Countdown begins to China’s total ban on imported waste

Guo Rui, South China Morning Post

Posted at Nov 28 2020 02:15 PM

China is pressing ahead with a total ban on imports of solid waste, with the order set to come into effect at the start of next year, according to Chinese authorities.

The ban was underlined in a joint statement on Wednesday by the country's environment and commerce ministries as well as the National Development and Reform Commission, and the customs administration.

Under the ban, the Ministry of Ecology and Environment will no longer issue import licences for solid waste, according to the statement.

Xiao Jianjun, chief executive of Guoheng Plastic Technology in the southern city of Dongguan, applauded the move, saying it was good for the waste processing industry.

"It lays out clear guidelines and specifications for businesses to followin promoting environmental protection," Xiao said.

The ban is the latest in a series of policies introduced by Chinain recent years to tackle the mountain of pollution from imported waste.

In July 2017, the State Council introduced new rules banning the import of "foreign garbage", halting the import of four categories of solid waste, including scrap plastics. Then in mid-2018, China announced that it would end all import of foreign solid waste by the end of 2020.

Before the bans, imports of such waste had surged in China.

In March 2018, then environment minister Li Ganjie said that about 20 years earlier, the country imported about 4-4.5 million tonnes of solid waste.

"Twenty years later, the volume of solid waste has grown to 45 million tonnes," Li said.

But the tide has turned.

According to customs data, China's imports of solid waste - including plastic, scrap paper and metal - roughly halved in 2018. And imports of scrap plastic have almost totally stopped.

In the aftermath of the bans, many Chinese companies in the industry headed overseas to set up factories to handle the initial stages of waste processing.

Xiao said he looked for new suppliers from abroad and set up new factories in Malaysia.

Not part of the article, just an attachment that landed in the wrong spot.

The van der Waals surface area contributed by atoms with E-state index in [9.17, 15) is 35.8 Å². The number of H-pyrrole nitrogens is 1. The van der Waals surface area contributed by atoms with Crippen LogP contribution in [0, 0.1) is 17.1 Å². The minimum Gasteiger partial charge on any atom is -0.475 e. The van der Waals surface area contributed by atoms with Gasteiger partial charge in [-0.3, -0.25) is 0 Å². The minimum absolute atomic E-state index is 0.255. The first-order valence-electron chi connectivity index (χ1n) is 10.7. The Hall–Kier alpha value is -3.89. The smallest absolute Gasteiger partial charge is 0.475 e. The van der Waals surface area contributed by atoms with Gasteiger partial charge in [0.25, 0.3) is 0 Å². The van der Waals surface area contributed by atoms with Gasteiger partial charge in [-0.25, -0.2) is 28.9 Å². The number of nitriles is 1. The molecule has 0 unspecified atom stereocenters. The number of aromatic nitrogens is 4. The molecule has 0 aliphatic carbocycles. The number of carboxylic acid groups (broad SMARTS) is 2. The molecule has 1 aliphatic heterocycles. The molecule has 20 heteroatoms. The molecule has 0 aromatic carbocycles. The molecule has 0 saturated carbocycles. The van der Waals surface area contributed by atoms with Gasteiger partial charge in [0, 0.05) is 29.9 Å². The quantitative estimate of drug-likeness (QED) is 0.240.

"Now the waste has to be processed abroad and turned from solid waste into reusable raw materials before it can be imported. Before, there were no restrictions, and any garbage could be imported," he said.

But that did not happen without a lot of pain.

"The painful period was in 2016 and 2017 and the entire industry was in distress," he said.

"Then (the pain) slowly eased, as we asked our upstream suppliers to do better in meeting national standards.

"But the original suppliers and the old industrial chain could not work any more. So we have to find suppliers all over again and the whole industry has gone through this painful period."

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Mao Da, executive director of Shenzhen Zero Waste, an environmental NGO based in Shenzhen, said cleaning up of pollution caused by imported waste could take years and was expensive.

"China's policy has set an example for the global waste trade and cross-border transfer of pollution so that developing countries will not easily become the rubbish dumps of developed countries," he said.

"Only when developing countries become aware of the problems and adopt domestic legislation and effective controls, can they break the cycle and curb this unfair trade.

"We can't just rely on the conscience of developed countries, or international treaties, which are very weak and can't impose substantial restrictions (on the polluters)."

Du Huanzheng, head of the Circular Economy Research Institute at Tongji University in Shanghai, said China's solid waste ban met strong international resistance when it was introduced, particularly from the United States "because the US does not have an industrial chain for waste treatment".

"Now they are building up their own waste disposal industry chain. Western countries should shoulder their environmental responsibility - not transfer it to developing countries," Du said.

He said there had been economic costs for China as a result of the import bans, including higher business costs, disruptions to supplies of raw material supplies, and a decline in local tax revenues.

But there were environmental benefits and pressure on industry to add value to its products.

Copyright (c) 2020. South China Morning Post Publishers Ltd. All rights reserved.

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